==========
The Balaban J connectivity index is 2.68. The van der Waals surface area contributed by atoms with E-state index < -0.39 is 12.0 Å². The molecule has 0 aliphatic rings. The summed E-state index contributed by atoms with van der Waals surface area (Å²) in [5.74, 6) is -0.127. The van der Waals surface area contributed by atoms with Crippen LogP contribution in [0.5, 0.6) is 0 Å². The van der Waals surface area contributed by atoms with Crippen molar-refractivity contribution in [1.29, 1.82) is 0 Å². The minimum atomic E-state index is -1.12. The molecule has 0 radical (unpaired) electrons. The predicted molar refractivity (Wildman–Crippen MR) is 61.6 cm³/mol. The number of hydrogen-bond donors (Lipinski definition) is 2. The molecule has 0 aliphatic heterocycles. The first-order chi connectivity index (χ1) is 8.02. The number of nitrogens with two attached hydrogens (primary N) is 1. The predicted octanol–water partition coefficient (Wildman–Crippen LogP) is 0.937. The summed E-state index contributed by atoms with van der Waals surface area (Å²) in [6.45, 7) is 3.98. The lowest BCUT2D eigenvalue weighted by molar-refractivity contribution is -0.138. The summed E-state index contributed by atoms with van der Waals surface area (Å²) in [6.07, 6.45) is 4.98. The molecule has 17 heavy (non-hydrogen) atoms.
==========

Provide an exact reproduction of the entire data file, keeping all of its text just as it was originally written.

The Balaban J connectivity index is 2.68. The van der Waals surface area contributed by atoms with E-state index < -0.39 is 12.0 Å². The molecule has 0 aliphatic rings. The summed E-state index contributed by atoms with van der Waals surface area (Å²) in [5.74, 6) is -0.127. The van der Waals surface area contributed by atoms with Crippen LogP contribution in [0.5, 0.6) is 0 Å². The van der Waals surface area contributed by atoms with Crippen molar-refractivity contribution in [1.29, 1.82) is 0 Å². The minimum atomic E-state index is -1.12. The molecule has 0 radical (unpaired) electrons. The predicted molar refractivity (Wildman–Crippen MR) is 61.6 cm³/mol. The number of hydrogen-bond donors (Lipinski definition) is 2. The molecule has 0 aliphatic heterocycles. The first-order chi connectivity index (χ1) is 8.02. The number of nitrogens with two attached hydrogens (primary N) is 1. The predicted octanol–water partition coefficient (Wildman–Crippen LogP) is 0.937. The summed E-state index contributed by atoms with van der Waals surface area (Å²) in [6.45, 7) is 3.98. The lowest BCUT2D eigenvalue weighted by molar-refractivity contribution is -0.138. The summed E-state index contributed by atoms with van der Waals surface area (Å²) in [6.07, 6.45) is 4.98. The molecule has 17 heavy (non-hydrogen) atoms.